As befits an authentic gothic, the tone of True Blood is decidedly Romantic; a celebration of libertinage, radical subjectivity, mortality, aesthetes, transgression and kink. Nobody is entirely innocent (passionate loves, hatreds, fears and desires forbids them to be so blandly Christian), but sin is not entirely ‘evil’ either. As much trouble is caused by puritanical repression (the anti-vampire church Fellowship of the Sun) as the excesses of the unrestrained id. Sex, torture and general decadence are prominent features of every episode as the characters try to find meaning amidst an eternal orgy—meaning that is attained though new heights of pleasure, of reciprocally destructive affairs, of pagan suicide, etc. If Spike mitigates the middle-class’s taboo obsession with the lumpenproletariat, then True Blood simply ignores any cognitive dissonance and directly reprimands its audience’s puritanical reservations.
On the surface Stephenie Meyer’s phenomenon Twilight contrasts sharply with True Blood. Dubbed ‘abstinence porn’ by culture critic Christine Seifert, the ‘teen’ romance between Bella and Edward is framed by implacable restraint, fetishized guilt and repression, but it is cleverly exploiting a lack of sexual material for young women in the entertainment industry. The central dynamic is Christianized delayed gratification and self-sacrifice with sadly misogynistic overtones—Bella eventually gives up her humanity to save her monstrous vampire-human progeny and finds that she quite enjoys masochistic sex with her true love, presumably because it breaks up the monotony. Restrained desire, however, is still desire; as Jean Baudrillard once put it, ‘There is no aphrodisiac like innocence.’ And, again, Vampires straddle (pardon all punning) the divide between their old manifestation as aristocrats (The Volturi) and their new, more humble station as the threatening lower-class hoards; James’s Coven in general and Victoria’s army of Seatle vampires in particular. Yet again the supernatural are symbolic of the marginalized.
The interplay of old aesthetics with new roles and contexts is pure camp.
The Underworld movie franchise takes another approach to the new manifestation of vampires; it blends the roles together as if to suggest that there is not much separating a parasitical overclass from an underclass. Vampires are led by an aristocracy, live in gothic mansions and have a medieval lineage, but they also (as the title hints) exist in their own underground world (so hermetically sealed it barely references humanity) and fight urban gang wars against werewolves. There’s plenty hubristic science, but it is folksy—that is, not at all modernist. The interplay of old aesthetics with new roles and contexts is pure camp, which becomes palpable in the ye olde days prequel Underworld: Rise of the Lycans—a Spartacusesque fable of lycan revolt against feudal vamps. The latest instalment, to be released next year, follows more closely the progression of vampires from sinister conspirators to subjugated minority, ‘Kate Beckinsale, star of the first two films, returns in her lead role as the vampire warrioress Selene, who escapes imprisonment to find herself in a world where humans have discovered the existence of both Vampire and Lycan clans, and are conducting an all-out war to eradicate both immortal species.’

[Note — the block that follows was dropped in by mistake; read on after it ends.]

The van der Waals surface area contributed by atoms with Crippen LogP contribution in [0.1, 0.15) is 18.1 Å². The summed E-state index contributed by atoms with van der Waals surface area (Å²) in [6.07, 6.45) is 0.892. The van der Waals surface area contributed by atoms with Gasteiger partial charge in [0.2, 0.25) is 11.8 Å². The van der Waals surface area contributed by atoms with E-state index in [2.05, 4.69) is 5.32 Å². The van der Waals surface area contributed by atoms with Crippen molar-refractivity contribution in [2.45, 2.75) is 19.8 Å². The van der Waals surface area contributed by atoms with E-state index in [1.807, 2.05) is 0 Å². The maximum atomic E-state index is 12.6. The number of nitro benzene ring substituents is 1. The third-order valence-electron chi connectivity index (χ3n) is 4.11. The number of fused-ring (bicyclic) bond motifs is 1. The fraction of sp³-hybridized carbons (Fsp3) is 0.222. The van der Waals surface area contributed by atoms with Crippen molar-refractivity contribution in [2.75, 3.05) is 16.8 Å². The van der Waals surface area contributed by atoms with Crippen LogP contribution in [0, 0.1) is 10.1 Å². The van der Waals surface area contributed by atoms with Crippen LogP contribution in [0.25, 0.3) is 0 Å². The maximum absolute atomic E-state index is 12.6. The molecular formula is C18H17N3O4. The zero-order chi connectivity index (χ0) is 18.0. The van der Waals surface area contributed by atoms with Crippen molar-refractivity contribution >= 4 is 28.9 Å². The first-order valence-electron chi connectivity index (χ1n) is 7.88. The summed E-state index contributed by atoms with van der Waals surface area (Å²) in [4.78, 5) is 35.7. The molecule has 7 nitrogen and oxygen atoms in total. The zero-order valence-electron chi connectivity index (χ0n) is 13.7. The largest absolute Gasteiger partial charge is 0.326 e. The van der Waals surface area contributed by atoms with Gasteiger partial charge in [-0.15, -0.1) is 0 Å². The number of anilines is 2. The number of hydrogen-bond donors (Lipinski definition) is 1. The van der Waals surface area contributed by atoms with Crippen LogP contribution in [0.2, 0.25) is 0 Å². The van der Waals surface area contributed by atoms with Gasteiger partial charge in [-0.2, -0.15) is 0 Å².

Another film that plays with the developing function of the vampire, but does not lie so comfortably in my Procrustean bed, is the Spierig brothers’ Daybreakers. This inverts the contemporary trend by imagining a dystopic society in which almost everyone has become a vampire and the surviving humans are farmed by corporations for their blood; a Malthusian dystopia in which us mortals are reduced to terrorists or food in a war against an evil establishment that is (in opposition to Underworld) not at all aristocratic, but entirely disenchanted. These vampires are like True Blood’s Authority; an elite struggling to retain power over a lower order that they poorly understand. The film has a radical dimension in unproblematically aligning audience sympathies with a group of oppressed terrorists against an unjust social order that is analogous to capitalism. And the metaphor of undeath is most direct; a Juvenalian look at Fukuyama’s end of history qua an eternity of sterile, monotonous misery.
It is worth being mindful that an epoch’s monsters have a lot to say about its humanity.
Vampires are a symbol of many things and like all fictions they are not neatly consistent. However, a general pattern emerges from the way they are increasingly perceived; a class migration that speaks to, or even helps shape, the attitudes of contemporary audiences. They have lost the legitimacy of their old power and discarded the pretense of radical conservativism; they have adapted. And as vampires continue to be remolded to emerging contexts, it is worth being mindful that an epoch’s monsters have a lot to say about its humanity.